The screwball fantasy love song. Love it!


Anyway, it takes faux fiancee stand-ins - a foul-mouthed prostitute (also Lara Dutta) for Rikki, and an anal retentive friend-of-a-friend (also Bobby Deol) for Alvira - and a Grease-style dance-a-thon in our beloved Southall to wake everyone up to the comedy of errors.

Actually, now that we bring up Shakespeare, this film could pass for a loose adaptation of A Midsummer Night's Dream - the mixed up couples, the deception, the glitter and rhinestones standing in for Oberon's fairy glitz. Hey, we already said Amitabh was like Puck. He can be Oberon too.

The performances were uniformly charming, all of them falling on the wrong side of the ham scale but since they seemed to be enjoying themselves so much, we as audience members enjoyed it too. Abhishek eerily channelled his father's "paan-chewing voice" (as deemed by BollyBob and as featured prominently in the original Don and Namak Halaal). Preity seemed to have regained all her lost zest and personality which propelled her to stardom after Dil Se but slowly gave way to blandness in things like KANK and Veer-Zaara. Also, Bobby Deol was a revelation. This is our first Bobby Deol film and we absolutely loved his anxious, baby-faced waif who speaks only in his mother's aphorisms but seems to enjoy dancing. Some details were particularly endearing and hilarious: such as when the nervous nail-biting Steve spits out a nail after Rikki threatens him. This is the same type of nerdy charm SRK also usues to excellent effect in things like the first act of Om Shanti Om.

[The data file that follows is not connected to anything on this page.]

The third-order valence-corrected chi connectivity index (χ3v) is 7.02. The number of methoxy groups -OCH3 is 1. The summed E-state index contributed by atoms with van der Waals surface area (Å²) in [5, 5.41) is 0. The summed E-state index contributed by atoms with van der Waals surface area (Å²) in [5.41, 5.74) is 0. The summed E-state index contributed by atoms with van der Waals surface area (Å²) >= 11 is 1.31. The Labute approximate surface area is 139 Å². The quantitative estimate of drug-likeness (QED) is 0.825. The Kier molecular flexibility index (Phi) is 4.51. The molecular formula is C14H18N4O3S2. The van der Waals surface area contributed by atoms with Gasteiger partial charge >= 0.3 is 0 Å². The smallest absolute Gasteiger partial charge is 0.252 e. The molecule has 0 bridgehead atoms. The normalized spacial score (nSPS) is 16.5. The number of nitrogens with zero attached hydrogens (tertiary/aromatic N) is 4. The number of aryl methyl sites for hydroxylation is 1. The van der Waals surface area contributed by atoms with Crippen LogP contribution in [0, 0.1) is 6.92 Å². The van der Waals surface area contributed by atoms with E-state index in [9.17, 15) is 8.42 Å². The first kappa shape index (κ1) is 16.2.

Indeed Jhoom Barabar Jhoom resembles Om Shanti Om in its inspired naach-gaana, sweet and silly comedy, and being self-referential to the point of breaking the fourth wall. For example, when Rikki lists all the Indian wax figures in Madame Tussauds, ending with, "...Amit ji, our good ol' Bachchan." Or when Sholay's Yeh Dosti plays when Abhishek and Bobby Deol ride through London on a motorcycle - much as their fathers did back in Sholay itself. Or when Huffy Bhai (an excellent Piyush Mishra) drives a car with the license plate reading 786 - the number of Allah, and also Amitabh's lucky badge number in another 70s classic, Deewaar.